Macari Golferichs wanted to live in a modernist house different from the monotonous and uniform houses that existed in the Eixample. For this the architect allocated part of the land to a garden that broke with the disposition of the houses of the surroundings. The influence of Gaudí is reflected in some details mainly in the interior.
The interior of the house underwent many important changes over the years and uses to which it was subjected. The last major rehabilitation was done by the architects Carme Ribas and Pere Joan Ravetllat.
This eclectic construction looks out onto the garden, parallel to Viladomat Street, an arrangement widely used in the individual villas of the area, however the presence of dark stone, the exaggerated shadows caused by many eaves, the ecclesiastical gallery and the Gothic windows make it difficult to explain the simultaneity with other works. Perhaps the taste of the owner could have influenced the orientation that followed the work.
Going up a few steps, at the main door, access to a dealer around which are located all the rooms on the ground floor and an imposing staircase attached to the medianera that leads to the upper floor and attic, this wooden staircase receives light Of a lateral inner courtyard. On the ground floor was the kitchen, the dining room, a bathroom, the pantry and other rooms, the second floor the bedrooms and other rooms and the third was the attic, a part of which according to the plans, was intended to Gym and the other for storage and staff bedrooms.
The wooden staircase shows a set of relationships and transparencies reinforced by the color reflections that emerge from the tall windows and on the way the visitor can appreciate different shapes and sgraffito on the walls and on the elements of wood. Also wrought iron ornaments on both rails and bars.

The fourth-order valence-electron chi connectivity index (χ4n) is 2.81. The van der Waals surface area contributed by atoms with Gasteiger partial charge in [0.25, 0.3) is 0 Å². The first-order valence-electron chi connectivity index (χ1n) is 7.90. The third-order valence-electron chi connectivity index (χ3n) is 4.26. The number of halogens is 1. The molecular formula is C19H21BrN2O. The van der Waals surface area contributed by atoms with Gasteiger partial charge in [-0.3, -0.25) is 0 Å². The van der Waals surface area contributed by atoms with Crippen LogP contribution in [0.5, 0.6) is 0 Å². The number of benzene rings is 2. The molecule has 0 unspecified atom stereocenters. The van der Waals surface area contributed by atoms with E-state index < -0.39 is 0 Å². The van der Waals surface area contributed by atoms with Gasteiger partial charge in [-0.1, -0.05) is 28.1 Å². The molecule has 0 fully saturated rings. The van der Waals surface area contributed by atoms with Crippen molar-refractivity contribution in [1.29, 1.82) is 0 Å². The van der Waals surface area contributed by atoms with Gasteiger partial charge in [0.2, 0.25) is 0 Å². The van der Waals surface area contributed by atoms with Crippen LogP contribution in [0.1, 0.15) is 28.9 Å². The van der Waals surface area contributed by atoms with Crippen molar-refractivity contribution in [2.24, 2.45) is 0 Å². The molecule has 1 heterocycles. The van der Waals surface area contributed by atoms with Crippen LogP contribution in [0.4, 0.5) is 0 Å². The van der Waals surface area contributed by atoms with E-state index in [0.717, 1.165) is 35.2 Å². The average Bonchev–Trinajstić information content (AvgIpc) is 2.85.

In all volumes the architect used materials of masonry, exposed brick, wood or ceramics of Gothic flavor, as well as the main openings, combining them with medieval elements such as the roofs with large overhangs or the grandstand on Gran Vía that together with the pulpit On the garden in which the constructive decomposition of the capital is of a spectacular geometric abstraction is a premonition of the future works that over the years would be realized in cantilever with the brick.
The attic, which recalls the interior of a church, is diaphanous and with a sloped gable deck supported by wooden trusses. Daylight enters through the numerous openings of different shapes and sizes that pierce its walls.
Brick, ceramics and wood are the main building elements of the house, which shows a clearly Gothic flavor, although its construction draws on the modernist construction tradition and combines a variety of basic materials that adds to the above: stone, iron and glass Polychrome. Rubió uses the brown and green tones of the woods in honor to Golferichs that among other products traded with exotic woods.